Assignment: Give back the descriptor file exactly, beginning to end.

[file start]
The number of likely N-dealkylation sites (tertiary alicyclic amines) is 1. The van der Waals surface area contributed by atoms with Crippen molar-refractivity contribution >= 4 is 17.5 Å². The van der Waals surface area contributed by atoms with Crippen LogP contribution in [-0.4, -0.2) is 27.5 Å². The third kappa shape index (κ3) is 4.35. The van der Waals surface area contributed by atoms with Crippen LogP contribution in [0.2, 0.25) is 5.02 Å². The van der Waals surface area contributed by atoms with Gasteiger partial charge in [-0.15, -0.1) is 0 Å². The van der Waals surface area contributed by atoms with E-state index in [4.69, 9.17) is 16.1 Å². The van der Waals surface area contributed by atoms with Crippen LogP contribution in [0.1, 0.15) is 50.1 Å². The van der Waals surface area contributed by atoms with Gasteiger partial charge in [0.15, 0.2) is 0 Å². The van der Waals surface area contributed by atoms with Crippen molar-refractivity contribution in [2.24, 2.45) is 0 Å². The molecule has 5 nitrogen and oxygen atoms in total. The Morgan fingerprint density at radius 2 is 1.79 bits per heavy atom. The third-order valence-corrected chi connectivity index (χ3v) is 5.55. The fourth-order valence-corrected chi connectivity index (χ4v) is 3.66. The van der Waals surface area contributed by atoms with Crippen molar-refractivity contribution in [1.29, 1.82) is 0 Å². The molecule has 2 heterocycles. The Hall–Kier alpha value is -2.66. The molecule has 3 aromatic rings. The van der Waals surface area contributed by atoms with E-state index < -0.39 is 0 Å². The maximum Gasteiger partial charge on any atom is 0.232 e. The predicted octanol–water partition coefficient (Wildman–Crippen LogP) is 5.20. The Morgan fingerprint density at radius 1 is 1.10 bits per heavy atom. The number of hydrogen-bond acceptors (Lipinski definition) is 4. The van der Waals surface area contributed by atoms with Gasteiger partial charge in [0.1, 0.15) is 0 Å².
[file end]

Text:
The number of likely N-dealkylation sites (tertiary alicyclic amines) is 1. The van der Waals surface area contributed by atoms with Crippen molar-refractivity contribution >= 4 is 17.5 Å². The van der Waals surface area contributed by atoms with Crippen LogP contribution in [-0.4, -0.2) is 27.5 Å². The third kappa shape index (κ3) is 4.35. The van der Waals surface area contributed by atoms with Crippen LogP contribution in [0.2, 0.25) is 5.02 Å². The van der Waals surface area contributed by atoms with Gasteiger partial charge in [-0.15, -0.1) is 0 Å². The van der Waals surface area contributed by atoms with E-state index in [4.69, 9.17) is 16.1 Å². The van der Waals surface area contributed by atoms with Crippen LogP contribution in [0.1, 0.15) is 50.1 Å². The van der Waals surface area contributed by atoms with Gasteiger partial charge in [0.15, 0.2) is 0 Å². The van der Waals surface area contributed by atoms with Crippen molar-refractivity contribution in [2.24, 2.45) is 0 Å². The molecule has 5 nitrogen and oxygen atoms in total. The Morgan fingerprint density at radius 2 is 1.79 bits per heavy atom. The third-order valence-corrected chi connectivity index (χ3v) is 5.55. The fourth-order valence-corrected chi connectivity index (χ4v) is 3.66. The van der Waals surface area contributed by atoms with Crippen molar-refractivity contribution in [1.29, 1.82) is 0 Å². The molecule has 2 heterocycles. The Hall–Kier alpha value is -2.66. The molecule has 3 aromatic rings. The van der Waals surface area contributed by atoms with E-state index < -0.39 is 0 Å². The maximum Gasteiger partial charge on any atom is 0.232 e. The predicted octanol–water partition coefficient (Wildman–Crippen LogP) is 5.20. The Morgan fingerprint density at radius 1 is 1.10 bits per heavy atom. The number of hydrogen-bond acceptors (Lipinski definition) is 4. The van der Waals surface area contributed by atoms with Gasteiger partial charge in [0.1, 0.15) is 0 Å².